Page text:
risk plumbing run”-to the recirculation valve. From the hot water recirculation valve the
water will continue back to the water heater (for reheating)-through the cold water pipe
in the “at risk plumbing run”. To save hot water the system contains a sensor, which
opens the valve only when the water temperature drops below the adjustable
temperature setting. This open loop of water circulation keeps temped water circulating
through the “at risk plumbing run” without wasting water.

In addition, if a home loses heat for any reason (or in the case of a seasonal home), it's
important to drain the water pipes in the home to prevent the pipes from freezing and
bursting. Pipes will burst as a result of the expansion that occurs when water freezes
into ice.

Draining the water from a home's pipes is simple: turn off the home's water supply
using the main valve, usually located at the point where the water supply enters the
home. Then, run all of the home's faucets and showers until the water stops flowing.

Homeowners can also prevent pipes from freezing and bursting by draining the pipes
that feed exterior water spigots. Similarly, turn off the valve that supplies water to the
outdoor water spigots and open the spigot and let all of the water flow out of the pipes.
This should be done in fall, during the home winterizing process.

How To Prevent Pipes From Freezing

If you've ever had the misfortune of having a water pipe freeze and burst, you know
first hand about what a devastating impact it can have on your home. The broken pipe
itself is actually relatively minor, but the damage caused by the leaking water running
through your walls and ceiling can mean a major reconstruction project, requiring
replacing drywall, ceilings and maybe even furniture and appliances. Here are some
ways to make sure you never have to go through that hassle.

1. Plan ahead and figure out which pipes could potentially freeze. Water pipes running
through unheated crawl spaces and pipes running through walls to the outside are
prime candidates for freezing.

2. Turn off the water supply lines running to your outside taps before the cold weather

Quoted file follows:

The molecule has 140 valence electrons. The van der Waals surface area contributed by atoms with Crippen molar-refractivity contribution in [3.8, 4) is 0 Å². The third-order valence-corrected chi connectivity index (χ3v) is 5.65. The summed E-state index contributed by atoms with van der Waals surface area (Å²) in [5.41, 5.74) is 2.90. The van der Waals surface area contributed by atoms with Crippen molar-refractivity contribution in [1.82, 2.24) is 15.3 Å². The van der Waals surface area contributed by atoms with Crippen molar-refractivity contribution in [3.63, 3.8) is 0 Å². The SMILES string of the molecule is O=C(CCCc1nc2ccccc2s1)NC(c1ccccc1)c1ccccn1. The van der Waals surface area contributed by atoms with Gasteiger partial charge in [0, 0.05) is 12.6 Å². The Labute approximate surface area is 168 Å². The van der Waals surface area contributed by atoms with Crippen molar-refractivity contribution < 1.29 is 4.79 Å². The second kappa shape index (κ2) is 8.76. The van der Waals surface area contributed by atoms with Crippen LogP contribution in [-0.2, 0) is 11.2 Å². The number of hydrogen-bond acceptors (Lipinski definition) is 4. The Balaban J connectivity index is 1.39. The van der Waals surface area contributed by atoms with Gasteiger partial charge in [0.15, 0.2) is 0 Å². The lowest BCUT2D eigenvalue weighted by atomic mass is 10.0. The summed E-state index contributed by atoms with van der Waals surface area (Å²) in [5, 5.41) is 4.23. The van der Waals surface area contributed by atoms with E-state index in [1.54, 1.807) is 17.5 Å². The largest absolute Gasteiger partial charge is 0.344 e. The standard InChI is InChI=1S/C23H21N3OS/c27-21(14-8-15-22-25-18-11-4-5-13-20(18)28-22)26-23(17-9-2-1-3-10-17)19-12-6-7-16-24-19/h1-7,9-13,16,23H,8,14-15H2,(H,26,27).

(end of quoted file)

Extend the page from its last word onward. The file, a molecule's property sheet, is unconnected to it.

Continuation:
arrives. There is usually a shut off valve in the water supply line close to where it goes
through the outside wall. Once the water is shut off inside, go outside and open the
outside taps as well. This will drain any water remaining in the pipe or in the tap, so
there's nothing to freeze.

3. Check any pipes that run close to outside walls. Put some insulation between the
pipe and the wall to help keep the cold away from the pipe.

4. Insulate any pipes that run through unheated crawl spaces. Wrap them with
finsulation and tape or put preformed pipe sleeve insulation along the pipes, then tape
the sleeves in place.

5. Install electrical heating tape (available at home stores) on any pipes that run
through areas that get really cold, like garages.

6. OR, simply an innovative and patented technology known as a “temperature
controlled hot water recirculating valve” (it’s a breeze to install-no pipe cutting,
soldering or electrical connections). It uses your existing water pipes and the thermal
convection generated by your water heater to keep water circulating back to your water
heater for reheating (not requiring a pump or any electricity). Warm circulating water
will not freeze. These systems are temperature-controlled and are easily adjustable to
meet your particular temperature needs. There is no water waste and it also reduces
the energy required to heat your water while it provides instant hot water to your
faucets and showers.